Death Penalty

Death-Row Inmate Troy Davis, Who Claims Actual Innocence, Loses Bid for Clemency

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Updated: Death-row inmate Troy Anthony Davis is set to be executed on Wednesday after the Georgia Board of Pardons and Parole denied his bid for clemency.

Amnesty International released a statement criticizing the decision on Tuesday, CNN reports. “Allowing a man to be sent to death under an enormous cloud of doubt about his guilt is an outrageous affront to justice,” the statement said. The Atlanta Journal-Constitution and the New York Times also have stories.

Davis was convicted of the 1989 murder of a police officer in Savannah, Ga. Seven out of nine witnesses have since recanted their testimony. Ruling on Davis’ claim of actual innocence last year, U.S. District Judge William Moore said the new evidence submitted in the case “is largely smoke and mirrors.”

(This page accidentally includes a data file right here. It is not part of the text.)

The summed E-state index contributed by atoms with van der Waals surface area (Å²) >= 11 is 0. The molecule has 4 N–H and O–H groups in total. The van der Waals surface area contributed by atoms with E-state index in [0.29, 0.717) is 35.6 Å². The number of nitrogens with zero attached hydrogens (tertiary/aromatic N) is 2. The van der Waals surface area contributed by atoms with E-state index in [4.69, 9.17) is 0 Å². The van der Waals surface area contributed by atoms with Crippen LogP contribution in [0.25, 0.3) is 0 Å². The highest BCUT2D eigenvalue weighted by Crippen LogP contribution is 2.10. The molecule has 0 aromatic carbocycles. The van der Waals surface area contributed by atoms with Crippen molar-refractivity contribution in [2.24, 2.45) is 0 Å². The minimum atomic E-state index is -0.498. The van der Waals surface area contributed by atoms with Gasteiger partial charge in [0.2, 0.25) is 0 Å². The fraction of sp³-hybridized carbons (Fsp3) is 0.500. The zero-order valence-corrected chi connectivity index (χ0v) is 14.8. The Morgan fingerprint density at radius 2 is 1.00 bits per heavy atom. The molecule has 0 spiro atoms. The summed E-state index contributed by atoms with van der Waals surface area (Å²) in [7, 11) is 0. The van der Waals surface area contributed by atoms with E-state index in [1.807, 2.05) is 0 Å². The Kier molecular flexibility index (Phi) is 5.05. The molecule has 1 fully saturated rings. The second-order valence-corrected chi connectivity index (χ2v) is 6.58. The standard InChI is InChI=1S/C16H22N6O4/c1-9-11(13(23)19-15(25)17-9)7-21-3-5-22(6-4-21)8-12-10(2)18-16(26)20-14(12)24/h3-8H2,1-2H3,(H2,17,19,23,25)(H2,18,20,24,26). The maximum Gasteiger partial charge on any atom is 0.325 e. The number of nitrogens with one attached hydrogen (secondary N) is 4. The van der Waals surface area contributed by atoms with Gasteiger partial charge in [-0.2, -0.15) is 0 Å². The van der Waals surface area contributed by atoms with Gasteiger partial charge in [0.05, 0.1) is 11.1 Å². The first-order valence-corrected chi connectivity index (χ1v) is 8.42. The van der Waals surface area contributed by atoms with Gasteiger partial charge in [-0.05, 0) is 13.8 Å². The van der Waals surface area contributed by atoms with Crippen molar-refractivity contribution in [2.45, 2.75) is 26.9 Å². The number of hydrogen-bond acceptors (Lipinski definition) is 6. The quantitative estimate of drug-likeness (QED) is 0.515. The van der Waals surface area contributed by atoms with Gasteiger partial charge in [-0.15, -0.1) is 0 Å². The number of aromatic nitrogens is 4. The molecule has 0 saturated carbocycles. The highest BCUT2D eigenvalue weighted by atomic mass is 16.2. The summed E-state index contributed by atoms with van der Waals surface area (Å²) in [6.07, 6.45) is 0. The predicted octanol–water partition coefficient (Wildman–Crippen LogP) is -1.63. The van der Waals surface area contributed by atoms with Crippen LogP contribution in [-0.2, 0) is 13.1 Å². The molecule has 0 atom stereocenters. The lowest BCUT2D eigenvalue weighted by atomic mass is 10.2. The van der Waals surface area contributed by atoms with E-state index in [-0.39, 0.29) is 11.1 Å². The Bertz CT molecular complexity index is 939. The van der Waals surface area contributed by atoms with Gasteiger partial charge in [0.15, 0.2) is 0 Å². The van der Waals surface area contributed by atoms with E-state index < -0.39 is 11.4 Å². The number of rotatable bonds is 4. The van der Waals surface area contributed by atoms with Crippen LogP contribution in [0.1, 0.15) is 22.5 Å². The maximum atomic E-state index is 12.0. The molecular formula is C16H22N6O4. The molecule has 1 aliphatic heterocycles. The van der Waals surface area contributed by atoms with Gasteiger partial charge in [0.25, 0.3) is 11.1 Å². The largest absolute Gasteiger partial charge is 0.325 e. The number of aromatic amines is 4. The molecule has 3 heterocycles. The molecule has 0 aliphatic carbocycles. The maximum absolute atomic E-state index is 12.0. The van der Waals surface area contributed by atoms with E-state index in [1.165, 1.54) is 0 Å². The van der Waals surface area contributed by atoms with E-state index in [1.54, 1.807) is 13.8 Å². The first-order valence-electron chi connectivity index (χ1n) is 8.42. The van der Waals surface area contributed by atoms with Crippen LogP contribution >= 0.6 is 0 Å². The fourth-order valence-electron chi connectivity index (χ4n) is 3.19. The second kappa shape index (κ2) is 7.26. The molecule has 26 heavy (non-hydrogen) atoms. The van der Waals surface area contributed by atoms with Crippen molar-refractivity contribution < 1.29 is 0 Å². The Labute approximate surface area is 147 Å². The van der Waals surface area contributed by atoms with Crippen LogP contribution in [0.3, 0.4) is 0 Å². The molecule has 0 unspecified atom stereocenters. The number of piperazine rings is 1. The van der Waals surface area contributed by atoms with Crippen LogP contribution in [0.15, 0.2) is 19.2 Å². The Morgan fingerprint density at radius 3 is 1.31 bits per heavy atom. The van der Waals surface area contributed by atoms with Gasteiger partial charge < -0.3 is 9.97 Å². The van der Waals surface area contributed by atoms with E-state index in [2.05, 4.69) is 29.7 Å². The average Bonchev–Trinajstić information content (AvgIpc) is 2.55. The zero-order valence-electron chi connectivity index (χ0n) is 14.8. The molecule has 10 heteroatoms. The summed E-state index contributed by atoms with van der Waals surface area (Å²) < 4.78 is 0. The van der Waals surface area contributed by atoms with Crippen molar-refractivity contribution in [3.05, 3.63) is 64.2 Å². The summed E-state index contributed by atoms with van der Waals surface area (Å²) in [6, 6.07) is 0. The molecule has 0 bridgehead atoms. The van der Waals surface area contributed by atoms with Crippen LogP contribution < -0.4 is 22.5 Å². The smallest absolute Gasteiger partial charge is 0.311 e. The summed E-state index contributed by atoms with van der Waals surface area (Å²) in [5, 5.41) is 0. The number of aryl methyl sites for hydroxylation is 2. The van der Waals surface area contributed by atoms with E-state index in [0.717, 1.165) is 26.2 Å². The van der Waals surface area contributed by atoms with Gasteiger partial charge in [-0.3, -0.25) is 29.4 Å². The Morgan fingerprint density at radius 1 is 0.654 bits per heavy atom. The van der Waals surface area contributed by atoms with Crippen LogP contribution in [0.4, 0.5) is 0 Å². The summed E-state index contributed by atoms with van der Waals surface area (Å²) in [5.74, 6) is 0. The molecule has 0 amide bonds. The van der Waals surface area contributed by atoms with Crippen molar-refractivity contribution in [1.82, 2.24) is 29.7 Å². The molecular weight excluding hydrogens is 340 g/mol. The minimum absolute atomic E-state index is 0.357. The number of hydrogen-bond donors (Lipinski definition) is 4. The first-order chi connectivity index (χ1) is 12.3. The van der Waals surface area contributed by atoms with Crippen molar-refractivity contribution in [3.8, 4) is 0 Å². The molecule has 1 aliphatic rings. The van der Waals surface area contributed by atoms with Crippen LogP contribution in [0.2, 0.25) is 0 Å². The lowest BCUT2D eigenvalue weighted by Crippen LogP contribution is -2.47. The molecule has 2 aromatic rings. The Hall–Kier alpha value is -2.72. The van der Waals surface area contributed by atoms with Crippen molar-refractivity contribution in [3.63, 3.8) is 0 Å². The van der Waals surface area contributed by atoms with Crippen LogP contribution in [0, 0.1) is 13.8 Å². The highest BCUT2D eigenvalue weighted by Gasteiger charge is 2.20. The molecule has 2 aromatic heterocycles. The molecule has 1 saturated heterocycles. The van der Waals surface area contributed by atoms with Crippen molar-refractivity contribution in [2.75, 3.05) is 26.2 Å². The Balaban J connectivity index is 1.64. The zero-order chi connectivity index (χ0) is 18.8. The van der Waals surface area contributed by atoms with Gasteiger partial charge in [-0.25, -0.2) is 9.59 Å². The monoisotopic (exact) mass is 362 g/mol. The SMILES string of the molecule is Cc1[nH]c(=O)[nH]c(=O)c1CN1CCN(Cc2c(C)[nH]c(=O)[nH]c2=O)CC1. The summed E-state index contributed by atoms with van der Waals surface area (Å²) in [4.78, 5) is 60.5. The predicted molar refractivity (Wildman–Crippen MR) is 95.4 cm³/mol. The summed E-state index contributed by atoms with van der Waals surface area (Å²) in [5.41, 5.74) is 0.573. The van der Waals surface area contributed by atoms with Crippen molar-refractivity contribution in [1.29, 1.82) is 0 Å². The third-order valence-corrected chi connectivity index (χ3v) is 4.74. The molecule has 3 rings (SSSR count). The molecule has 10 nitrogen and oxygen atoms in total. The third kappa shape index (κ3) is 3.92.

Davis’ supporters gave the parole board the names of more than 663,000 people seeking clemency for Davis, the Journal-Constitution says. Three jurors who voted to sentence Davis to death are among those asking that his life be spared.

The ABA had urged the the Georgia Board of Pardons and Paroles to grant Davis clemency. “The ABA has identified serious, long-standing concerns with the fair administration of Georgia’s death penalty,” ABA President Wm. T. (Bill) Robinson III said in a statement. “Many of these problems were present at the time of the investigation and prosecution of Mr. Davis’ case, and persisted through every stage of appeal….Deciding not to execute Mr. Davis will serve justice by reaffirming that the justice system does not utilize the death penalty for anyone whose guilt is reasonably in question.”

Updated at 4:52 p.m. to include Robinson’s statement.

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